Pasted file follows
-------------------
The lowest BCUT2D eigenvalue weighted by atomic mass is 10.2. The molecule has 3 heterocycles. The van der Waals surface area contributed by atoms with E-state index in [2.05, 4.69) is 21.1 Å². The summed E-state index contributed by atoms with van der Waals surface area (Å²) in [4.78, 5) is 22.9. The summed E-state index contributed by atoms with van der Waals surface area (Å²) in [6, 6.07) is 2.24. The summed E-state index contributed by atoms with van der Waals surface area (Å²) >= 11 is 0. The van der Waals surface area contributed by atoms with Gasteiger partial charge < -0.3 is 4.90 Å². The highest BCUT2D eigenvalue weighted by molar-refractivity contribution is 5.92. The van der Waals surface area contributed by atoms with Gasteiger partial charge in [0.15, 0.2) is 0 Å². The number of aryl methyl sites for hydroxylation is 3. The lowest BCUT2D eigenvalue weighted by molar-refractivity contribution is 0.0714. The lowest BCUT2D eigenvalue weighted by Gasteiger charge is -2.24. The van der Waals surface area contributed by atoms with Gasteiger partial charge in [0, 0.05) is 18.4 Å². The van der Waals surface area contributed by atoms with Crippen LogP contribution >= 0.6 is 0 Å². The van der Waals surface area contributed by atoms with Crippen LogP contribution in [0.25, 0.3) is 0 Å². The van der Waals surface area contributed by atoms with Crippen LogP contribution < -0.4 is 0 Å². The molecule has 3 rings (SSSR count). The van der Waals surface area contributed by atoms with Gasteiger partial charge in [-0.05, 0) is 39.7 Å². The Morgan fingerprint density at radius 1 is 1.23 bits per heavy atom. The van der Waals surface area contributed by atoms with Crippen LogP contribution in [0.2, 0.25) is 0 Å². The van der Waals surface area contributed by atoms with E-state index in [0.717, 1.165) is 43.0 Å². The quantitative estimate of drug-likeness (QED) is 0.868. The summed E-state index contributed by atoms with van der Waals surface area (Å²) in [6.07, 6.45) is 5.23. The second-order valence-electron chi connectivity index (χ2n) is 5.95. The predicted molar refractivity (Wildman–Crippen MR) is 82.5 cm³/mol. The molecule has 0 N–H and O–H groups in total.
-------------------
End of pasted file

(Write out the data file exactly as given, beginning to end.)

The lowest BCUT2D eigenvalue weighted by atomic mass is 10.2. The molecule has 3 heterocycles. The van der Waals surface area contributed by atoms with E-state index in [2.05, 4.69) is 21.1 Å². The summed E-state index contributed by atoms with van der Waals surface area (Å²) in [4.78, 5) is 22.9. The summed E-state index contributed by atoms with van der Waals surface area (Å²) in [6, 6.07) is 2.24. The summed E-state index contributed by atoms with van der Waals surface area (Å²) >= 11 is 0. The van der Waals surface area contributed by atoms with Gasteiger partial charge < -0.3 is 4.90 Å². The highest BCUT2D eigenvalue weighted by molar-refractivity contribution is 5.92. The van der Waals surface area contributed by atoms with Gasteiger partial charge in [0.15, 0.2) is 0 Å². The number of aryl methyl sites for hydroxylation is 3. The lowest BCUT2D eigenvalue weighted by molar-refractivity contribution is 0.0714. The lowest BCUT2D eigenvalue weighted by Gasteiger charge is -2.24. The van der Waals surface area contributed by atoms with Gasteiger partial charge in [0, 0.05) is 18.4 Å². The van der Waals surface area contributed by atoms with Crippen LogP contribution >= 0.6 is 0 Å². The van der Waals surface area contributed by atoms with Crippen LogP contribution in [0.25, 0.3) is 0 Å². The van der Waals surface area contributed by atoms with Crippen LogP contribution < -0.4 is 0 Å². The molecule has 3 rings (SSSR count). The van der Waals surface area contributed by atoms with Gasteiger partial charge in [-0.05, 0) is 39.7 Å². The Morgan fingerprint density at radius 1 is 1.23 bits per heavy atom. The van der Waals surface area contributed by atoms with Crippen LogP contribution in [0.2, 0.25) is 0 Å². The van der Waals surface area contributed by atoms with E-state index in [0.717, 1.165) is 43.0 Å². The quantitative estimate of drug-likeness (QED) is 0.868. The summed E-state index contributed by atoms with van der Waals surface area (Å²) in [6.07, 6.45) is 5.23. The second-order valence-electron chi connectivity index (χ2n) is 5.95. The predicted molar refractivity (Wildman–Crippen MR) is 82.5 cm³/mol. The molecule has 0 N–H and O–H groups in total.